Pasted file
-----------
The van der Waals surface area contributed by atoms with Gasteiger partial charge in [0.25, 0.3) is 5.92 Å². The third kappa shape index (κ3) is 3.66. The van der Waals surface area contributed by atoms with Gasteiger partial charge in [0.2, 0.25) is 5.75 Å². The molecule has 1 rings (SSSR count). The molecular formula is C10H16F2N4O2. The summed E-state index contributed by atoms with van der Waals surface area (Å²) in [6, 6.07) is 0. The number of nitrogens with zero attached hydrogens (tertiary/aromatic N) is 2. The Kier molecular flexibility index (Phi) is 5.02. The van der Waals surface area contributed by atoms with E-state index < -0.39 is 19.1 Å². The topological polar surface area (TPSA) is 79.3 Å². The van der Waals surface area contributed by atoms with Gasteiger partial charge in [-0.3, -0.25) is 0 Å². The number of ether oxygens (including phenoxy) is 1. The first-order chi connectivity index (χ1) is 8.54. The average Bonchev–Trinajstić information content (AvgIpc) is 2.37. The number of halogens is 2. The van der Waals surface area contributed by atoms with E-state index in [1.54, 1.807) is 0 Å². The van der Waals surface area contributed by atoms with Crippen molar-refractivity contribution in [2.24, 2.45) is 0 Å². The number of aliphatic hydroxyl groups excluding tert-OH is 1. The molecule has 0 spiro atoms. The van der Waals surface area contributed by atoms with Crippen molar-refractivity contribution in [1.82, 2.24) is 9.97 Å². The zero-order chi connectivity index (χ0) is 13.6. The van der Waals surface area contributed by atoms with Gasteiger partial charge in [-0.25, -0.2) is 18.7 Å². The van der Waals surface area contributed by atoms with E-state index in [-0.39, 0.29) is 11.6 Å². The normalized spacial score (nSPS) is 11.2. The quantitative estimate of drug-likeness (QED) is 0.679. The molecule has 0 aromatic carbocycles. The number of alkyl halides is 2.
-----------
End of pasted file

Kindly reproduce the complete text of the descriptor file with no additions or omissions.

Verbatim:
The van der Waals surface area contributed by atoms with Gasteiger partial charge in [0.25, 0.3) is 5.92 Å². The third kappa shape index (κ3) is 3.66. The van der Waals surface area contributed by atoms with Gasteiger partial charge in [0.2, 0.25) is 5.75 Å². The molecule has 1 rings (SSSR count). The molecular formula is C10H16F2N4O2. The summed E-state index contributed by atoms with van der Waals surface area (Å²) in [6, 6.07) is 0. The number of nitrogens with zero attached hydrogens (tertiary/aromatic N) is 2. The Kier molecular flexibility index (Phi) is 5.02. The van der Waals surface area contributed by atoms with E-state index < -0.39 is 19.1 Å². The topological polar surface area (TPSA) is 79.3 Å². The van der Waals surface area contributed by atoms with Gasteiger partial charge in [-0.3, -0.25) is 0 Å². The number of ether oxygens (including phenoxy) is 1. The first-order chi connectivity index (χ1) is 8.54. The average Bonchev–Trinajstić information content (AvgIpc) is 2.37. The number of halogens is 2. The van der Waals surface area contributed by atoms with E-state index in [1.54, 1.807) is 0 Å². The van der Waals surface area contributed by atoms with Crippen molar-refractivity contribution in [2.24, 2.45) is 0 Å². The number of aliphatic hydroxyl groups excluding tert-OH is 1. The molecule has 0 spiro atoms. The van der Waals surface area contributed by atoms with Crippen molar-refractivity contribution in [1.82, 2.24) is 9.97 Å². The zero-order chi connectivity index (χ0) is 13.6. The van der Waals surface area contributed by atoms with Gasteiger partial charge in [-0.25, -0.2) is 18.7 Å². The van der Waals surface area contributed by atoms with E-state index in [-0.39, 0.29) is 11.6 Å². The normalized spacial score (nSPS) is 11.2. The quantitative estimate of drug-likeness (QED) is 0.679. The molecule has 0 aromatic carbocycles. The number of alkyl halides is 2.